Canned Beer

The Bronx Brewery Breaks Out With New Cans

Bronx PaleDoug Schneider Photography 

I used to have an alcoholic roommate who loved nothing more than sipping 16-ounce cans of crappy American beer by the six-pack. "Come on, put a pint in your palm," he'd say, passing me Bud or Coors or whatever was cheapest at the corner bodega.

Who was I to turn down free beer? I'd join him in drinking one 16-ounce can after another. He'd continue to six, sometimes 12, multiplying his hangover with each emptying can. I would tap out at four pints. Four was a respectable number of pints, the perfect amount to sip and not spend the next morning crunching Tylenol as if it were candy.

Methinks New York's craft beer industry also understands the power of four. The last few years have seen local darlings Sixpoint strike it big with their striking, cube-shape four-packs of pint cans. Most every bar and bodega worth its salt stocks them in their coolers. Now, this week marks the arrival of the city's next cube of craft beer: Bronx Pale Ale.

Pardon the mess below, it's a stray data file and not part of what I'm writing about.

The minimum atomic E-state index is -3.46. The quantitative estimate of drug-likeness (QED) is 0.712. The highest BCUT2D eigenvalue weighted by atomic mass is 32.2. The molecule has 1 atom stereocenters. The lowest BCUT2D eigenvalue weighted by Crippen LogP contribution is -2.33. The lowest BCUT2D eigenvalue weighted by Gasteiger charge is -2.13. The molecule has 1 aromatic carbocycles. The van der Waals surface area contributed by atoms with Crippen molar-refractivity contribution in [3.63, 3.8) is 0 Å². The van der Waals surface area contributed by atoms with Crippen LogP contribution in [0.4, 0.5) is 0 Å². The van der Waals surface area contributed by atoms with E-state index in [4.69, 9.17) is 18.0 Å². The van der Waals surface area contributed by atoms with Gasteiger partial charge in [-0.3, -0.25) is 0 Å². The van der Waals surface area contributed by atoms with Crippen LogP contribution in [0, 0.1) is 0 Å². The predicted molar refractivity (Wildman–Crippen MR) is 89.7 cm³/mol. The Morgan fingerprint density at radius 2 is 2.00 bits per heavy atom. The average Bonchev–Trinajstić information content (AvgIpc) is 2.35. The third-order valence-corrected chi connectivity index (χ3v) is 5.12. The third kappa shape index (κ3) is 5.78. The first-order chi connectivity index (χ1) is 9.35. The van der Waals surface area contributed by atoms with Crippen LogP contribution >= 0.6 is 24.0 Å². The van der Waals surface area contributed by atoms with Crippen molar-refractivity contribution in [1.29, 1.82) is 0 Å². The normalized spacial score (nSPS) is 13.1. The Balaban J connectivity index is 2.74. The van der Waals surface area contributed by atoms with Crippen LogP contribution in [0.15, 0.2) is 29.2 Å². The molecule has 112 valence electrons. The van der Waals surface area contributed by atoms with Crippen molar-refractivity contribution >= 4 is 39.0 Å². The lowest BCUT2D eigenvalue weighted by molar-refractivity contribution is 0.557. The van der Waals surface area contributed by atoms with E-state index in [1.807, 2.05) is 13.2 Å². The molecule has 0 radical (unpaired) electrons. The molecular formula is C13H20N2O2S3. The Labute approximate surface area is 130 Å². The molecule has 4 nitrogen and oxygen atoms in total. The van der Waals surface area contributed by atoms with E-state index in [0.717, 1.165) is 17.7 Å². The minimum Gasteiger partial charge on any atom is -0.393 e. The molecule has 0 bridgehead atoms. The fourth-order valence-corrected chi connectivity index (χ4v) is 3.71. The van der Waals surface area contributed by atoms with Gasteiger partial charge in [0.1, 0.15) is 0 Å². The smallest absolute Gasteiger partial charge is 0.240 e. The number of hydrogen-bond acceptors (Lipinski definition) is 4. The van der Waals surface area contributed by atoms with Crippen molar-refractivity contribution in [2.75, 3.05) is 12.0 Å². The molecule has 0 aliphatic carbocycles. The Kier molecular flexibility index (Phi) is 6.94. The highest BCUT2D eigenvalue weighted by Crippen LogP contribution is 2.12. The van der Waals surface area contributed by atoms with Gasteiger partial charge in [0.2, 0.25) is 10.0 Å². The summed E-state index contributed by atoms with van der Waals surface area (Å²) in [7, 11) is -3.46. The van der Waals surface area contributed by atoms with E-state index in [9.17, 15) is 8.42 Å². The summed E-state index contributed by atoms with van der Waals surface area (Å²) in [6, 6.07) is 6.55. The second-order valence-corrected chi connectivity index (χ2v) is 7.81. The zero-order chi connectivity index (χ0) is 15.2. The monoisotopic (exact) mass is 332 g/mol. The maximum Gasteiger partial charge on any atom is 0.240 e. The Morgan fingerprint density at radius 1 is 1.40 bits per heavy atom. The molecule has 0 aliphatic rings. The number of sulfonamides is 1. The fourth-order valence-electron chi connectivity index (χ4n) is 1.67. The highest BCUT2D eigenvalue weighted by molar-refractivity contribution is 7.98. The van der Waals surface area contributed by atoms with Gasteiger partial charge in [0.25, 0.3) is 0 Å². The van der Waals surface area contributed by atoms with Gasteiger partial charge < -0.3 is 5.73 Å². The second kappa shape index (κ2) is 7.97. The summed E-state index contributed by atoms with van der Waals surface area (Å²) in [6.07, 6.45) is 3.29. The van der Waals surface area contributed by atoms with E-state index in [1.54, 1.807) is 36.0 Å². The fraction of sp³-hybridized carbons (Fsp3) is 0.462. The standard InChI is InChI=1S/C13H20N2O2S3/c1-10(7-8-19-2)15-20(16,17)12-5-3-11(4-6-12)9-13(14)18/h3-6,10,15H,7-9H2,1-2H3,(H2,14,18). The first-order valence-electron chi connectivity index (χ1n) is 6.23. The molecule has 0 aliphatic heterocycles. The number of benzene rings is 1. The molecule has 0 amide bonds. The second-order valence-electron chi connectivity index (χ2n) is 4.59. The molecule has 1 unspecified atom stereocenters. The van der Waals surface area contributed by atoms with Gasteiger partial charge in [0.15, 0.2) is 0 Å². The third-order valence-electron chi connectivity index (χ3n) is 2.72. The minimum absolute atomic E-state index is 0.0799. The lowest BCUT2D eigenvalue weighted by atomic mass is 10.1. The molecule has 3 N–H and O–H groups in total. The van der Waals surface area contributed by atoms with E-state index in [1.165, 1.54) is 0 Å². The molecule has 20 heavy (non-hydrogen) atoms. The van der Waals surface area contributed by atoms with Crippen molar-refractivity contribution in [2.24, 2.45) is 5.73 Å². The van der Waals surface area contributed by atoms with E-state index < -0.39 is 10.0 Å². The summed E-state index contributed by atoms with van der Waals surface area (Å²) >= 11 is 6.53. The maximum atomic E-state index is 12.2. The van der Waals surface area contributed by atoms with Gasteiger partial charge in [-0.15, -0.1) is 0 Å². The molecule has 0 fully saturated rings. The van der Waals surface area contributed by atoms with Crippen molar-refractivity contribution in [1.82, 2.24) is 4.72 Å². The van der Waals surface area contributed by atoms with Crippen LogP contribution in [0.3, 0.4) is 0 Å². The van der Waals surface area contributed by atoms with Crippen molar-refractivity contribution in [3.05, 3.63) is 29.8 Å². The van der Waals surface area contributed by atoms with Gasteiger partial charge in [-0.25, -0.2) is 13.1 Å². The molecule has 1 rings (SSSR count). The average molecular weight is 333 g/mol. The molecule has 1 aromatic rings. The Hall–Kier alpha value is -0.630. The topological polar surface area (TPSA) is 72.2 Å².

Over the last year, Bronx Brewery has carved out a swell little spot for itself with its variations on the pale ale theme. There's the Black Pale Ale, Rye Pale, Belgian Pale Ale and a host of other barrel-aged one-offs. But everything circles back to the easy-drinking base beer that's doctored with plenty of citrusy, floral Centennial and Cascade hops. To date, the beer has only been available on draft.

"Growlers are really expanding, but they’re not ubiquitous," says Bronx Brewery general manager Chris Gallant. "Cans give people the ability to take the beer home with them."

To make that a reality, the brewery began searching for a canning facility, settling on City Brewing's La Crosse, Wisconsin, plant. Head brewer Damian Brown headed to Wisconsin to make sure the facility had the recipe nailed down, then the 16-ounce cans started rolling off the line.

This move is important for several reasons. With the Wisconsin brewery handling production of the core brand, the Bronx Brewery can instead focus on their specialty beers. "It frees us up to do the innovative stuff in the Bronx," Gallant says, such as the forthcoming Summer Pale Ale made with experimental Hopsteiner 04190 hop. And the beers will be brewed in the Bronx. Currently, Brown crafts them at Connecticut's Cottrell Brewing, but plans are charging ahead for the Bronx team to open its recently ordered 20-barrel brewhouse and tap room in the BoogieDown borough, hopefully by the end of the year.